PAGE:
Cremation Options During COVID-19
There’s been no other year in recent history like 2020. Life has become more complicated due to the current pandemic. While we can’t promise that your loved one’s end-of-life service won’t be affected by the coronavirus, please know that Alabama Funeral Homes & Cremation Centers is ready to serve your family regardless of our community’s COVID-19 numbers.
Even though we are still providing the same quality service, we are doing so while being acutely aware of what is happening in our community, country, and world. We would like to take a moment to discuss cremations during COVID-19. We’ll give you a quick overview of end-of-life service options during a pandemic. We will also review some of the cremation laws that have been in effect since before the virus spread.
Cremations During COVID-19
Scientists are still working on learning about the coronavirus. While there is a lot that is yet to be discovered, we have received guidance from government agencies on what our industry can do to keep families safe. In July, the Center for Disease Control released, “What do funeral home workers need to know about handling decedents who had COVID-19?.” Here’s what we’ve learned.
We learned that “decedents with COVID-19 can be buried or cremated.” We also learned that the safety guidelines we already had in place were appropriate for handling decedents with the coronavirus. This means that regardless of whether your loved one died while infected with the coronavirus or passed away from some other cause, we can safely transport the body to our facility and complete the cremation or burial process.
If you lost a loved one and would like to talk with one of our grief experts, fill out this contact form or call 334-605-9148.
Our staff will be able to discuss the most current safety standards that are in place in our community and how this may affect your loved one’s funeral.
Funerals During COVID-19
One of the most painful results of the COVID-19 pandemic is that social distancing guidelines make it difficult to gather family, friends, and community members together for funerals. Our hearts ache with you since we witness the frustration and pain caused by these guidelines every day.
As difficult as it is to have your loved one’s funeral disrupted by COVID-19, please remember that having your loved one cremated may give you a bit more flexibility in planning an end-of-life service. If you choose the direct cremation option for your loved one, you may consider waiting until social distancing guidelines are a thing of the past to plan a funeral for your loved one.
Of course, some of the families we serve choose to have small, private funerals that allow immediate family members to attend while social distancing.
While neither of these options may seem ideal, please know that Alabama Funeral Homes is with you regardless of what you decide. As you consider what to do with your loved one’s cremated remains, here are some safety guidelines and laws to consider.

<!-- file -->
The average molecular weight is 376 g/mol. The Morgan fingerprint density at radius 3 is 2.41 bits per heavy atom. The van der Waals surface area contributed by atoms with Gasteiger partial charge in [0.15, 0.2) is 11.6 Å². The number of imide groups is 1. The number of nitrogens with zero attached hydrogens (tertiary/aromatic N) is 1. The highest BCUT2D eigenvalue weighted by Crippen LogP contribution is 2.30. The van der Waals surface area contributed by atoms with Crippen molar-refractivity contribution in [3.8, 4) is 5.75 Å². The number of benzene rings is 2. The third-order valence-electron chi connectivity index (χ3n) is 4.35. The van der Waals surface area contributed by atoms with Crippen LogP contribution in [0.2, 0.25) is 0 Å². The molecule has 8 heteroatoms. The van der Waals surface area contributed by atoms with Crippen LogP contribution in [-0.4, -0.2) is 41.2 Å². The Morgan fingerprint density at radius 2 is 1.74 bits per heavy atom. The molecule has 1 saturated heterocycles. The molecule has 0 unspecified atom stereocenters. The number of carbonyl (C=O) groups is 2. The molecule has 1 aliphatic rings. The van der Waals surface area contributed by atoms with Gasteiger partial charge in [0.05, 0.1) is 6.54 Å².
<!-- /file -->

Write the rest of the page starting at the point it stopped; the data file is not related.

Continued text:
Cremation Laws Overview
Before we discuss scattering laws in Alabama, you may be wondering if it is safe to handle the cremated remains of loved ones who died while infected with the coronavirus. According to this report from the CDC, cremated remains are reduced to an ash-like substance by intense heat. This means that “cremated remains are considered to be noninfectious regardless of the cause of death.”
This means that after you receive your loved one’s remains after the cremation process occurs, you should feel comfortable keeping, burying, interring, or scattering the ashes as long as you follow state and local guidelines. With this said, here are some general guidelines regarding scattering to follow.
No guidelines or laws keep you from scattering your loved one’s cremated remains on private property. It is wise to ask permission if you wish to scatter ashes on someone’s property that does not belong to you.
City or County Property
If you wish to scatter the cremated remains at a local park, check the city or county zoning regulations. Most of the time, you will encounter no resistance as long as it is completed privately.
Scattering cremated remains on federal land, specifically land maintained by that National Park Service, requires permission.
Scattering Over Water
Alabama has miles of lovely coastline. If you would like to scatter the ashes of your loved one at sea, it must be done at least three nautical miles from shore. You must also notify the Environmental Protection Agency within 30 days of the dispersal.
You are also required to obtain permission from the state agency that manages the local waterways should you wish to scatter the cremated remains on a river or lake.
Let Our Staff Help You During This Difficult Time
We know that you probably have many specific questions regarding planning a funeral during COVID-19. Please let our staff help. Our company has served the community for decades, and we are ready to assist you during these unprecedented times.